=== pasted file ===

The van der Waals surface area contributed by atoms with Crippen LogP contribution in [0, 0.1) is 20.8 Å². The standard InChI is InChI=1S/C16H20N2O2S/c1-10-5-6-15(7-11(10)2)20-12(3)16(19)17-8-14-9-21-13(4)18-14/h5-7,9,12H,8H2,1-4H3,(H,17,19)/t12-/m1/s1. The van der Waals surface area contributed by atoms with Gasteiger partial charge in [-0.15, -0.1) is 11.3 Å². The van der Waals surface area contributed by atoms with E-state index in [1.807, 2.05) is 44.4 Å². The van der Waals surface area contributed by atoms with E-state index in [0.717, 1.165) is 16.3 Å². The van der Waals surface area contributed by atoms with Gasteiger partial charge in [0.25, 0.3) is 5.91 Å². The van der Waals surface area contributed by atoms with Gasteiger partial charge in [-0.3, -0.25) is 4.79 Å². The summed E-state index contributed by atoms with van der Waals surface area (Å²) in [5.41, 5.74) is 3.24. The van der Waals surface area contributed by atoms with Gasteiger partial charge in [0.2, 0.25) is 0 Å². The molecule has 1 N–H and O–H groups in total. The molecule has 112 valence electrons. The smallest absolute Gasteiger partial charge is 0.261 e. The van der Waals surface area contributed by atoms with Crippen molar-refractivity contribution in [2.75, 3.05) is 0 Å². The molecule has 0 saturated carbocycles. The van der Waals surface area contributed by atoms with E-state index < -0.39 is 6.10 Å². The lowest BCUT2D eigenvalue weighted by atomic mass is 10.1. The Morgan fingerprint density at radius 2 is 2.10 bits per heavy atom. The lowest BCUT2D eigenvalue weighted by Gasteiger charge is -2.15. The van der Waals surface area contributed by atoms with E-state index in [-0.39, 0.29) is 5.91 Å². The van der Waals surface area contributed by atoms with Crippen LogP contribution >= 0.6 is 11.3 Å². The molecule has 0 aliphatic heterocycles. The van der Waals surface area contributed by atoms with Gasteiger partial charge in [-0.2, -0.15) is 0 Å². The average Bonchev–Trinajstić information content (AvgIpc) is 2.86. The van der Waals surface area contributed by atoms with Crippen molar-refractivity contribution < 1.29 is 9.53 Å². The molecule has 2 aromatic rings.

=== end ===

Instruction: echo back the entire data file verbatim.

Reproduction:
The van der Waals surface area contributed by atoms with Crippen LogP contribution in [0, 0.1) is 20.8 Å². The standard InChI is InChI=1S/C16H20N2O2S/c1-10-5-6-15(7-11(10)2)20-12(3)16(19)17-8-14-9-21-13(4)18-14/h5-7,9,12H,8H2,1-4H3,(H,17,19)/t12-/m1/s1. The van der Waals surface area contributed by atoms with Gasteiger partial charge in [-0.15, -0.1) is 11.3 Å². The van der Waals surface area contributed by atoms with E-state index in [1.807, 2.05) is 44.4 Å². The van der Waals surface area contributed by atoms with E-state index in [0.717, 1.165) is 16.3 Å². The van der Waals surface area contributed by atoms with Gasteiger partial charge in [0.25, 0.3) is 5.91 Å². The van der Waals surface area contributed by atoms with Gasteiger partial charge in [-0.3, -0.25) is 4.79 Å². The summed E-state index contributed by atoms with van der Waals surface area (Å²) in [5.41, 5.74) is 3.24. The van der Waals surface area contributed by atoms with Gasteiger partial charge in [0.2, 0.25) is 0 Å². The molecule has 1 N–H and O–H groups in total. The molecule has 112 valence electrons. The smallest absolute Gasteiger partial charge is 0.261 e. The van der Waals surface area contributed by atoms with Crippen molar-refractivity contribution in [2.75, 3.05) is 0 Å². The molecule has 0 saturated carbocycles. The van der Waals surface area contributed by atoms with E-state index < -0.39 is 6.10 Å². The lowest BCUT2D eigenvalue weighted by atomic mass is 10.1. The Morgan fingerprint density at radius 2 is 2.10 bits per heavy atom. The lowest BCUT2D eigenvalue weighted by Gasteiger charge is -2.15. The van der Waals surface area contributed by atoms with E-state index in [-0.39, 0.29) is 5.91 Å². The van der Waals surface area contributed by atoms with Crippen LogP contribution >= 0.6 is 11.3 Å². The molecule has 0 aliphatic heterocycles. The van der Waals surface area contributed by atoms with Gasteiger partial charge in [-0.2, -0.15) is 0 Å². The average Bonchev–Trinajstić information content (AvgIpc) is 2.86. The van der Waals surface area contributed by atoms with Crippen molar-refractivity contribution < 1.29 is 9.53 Å². The molecule has 2 aromatic rings.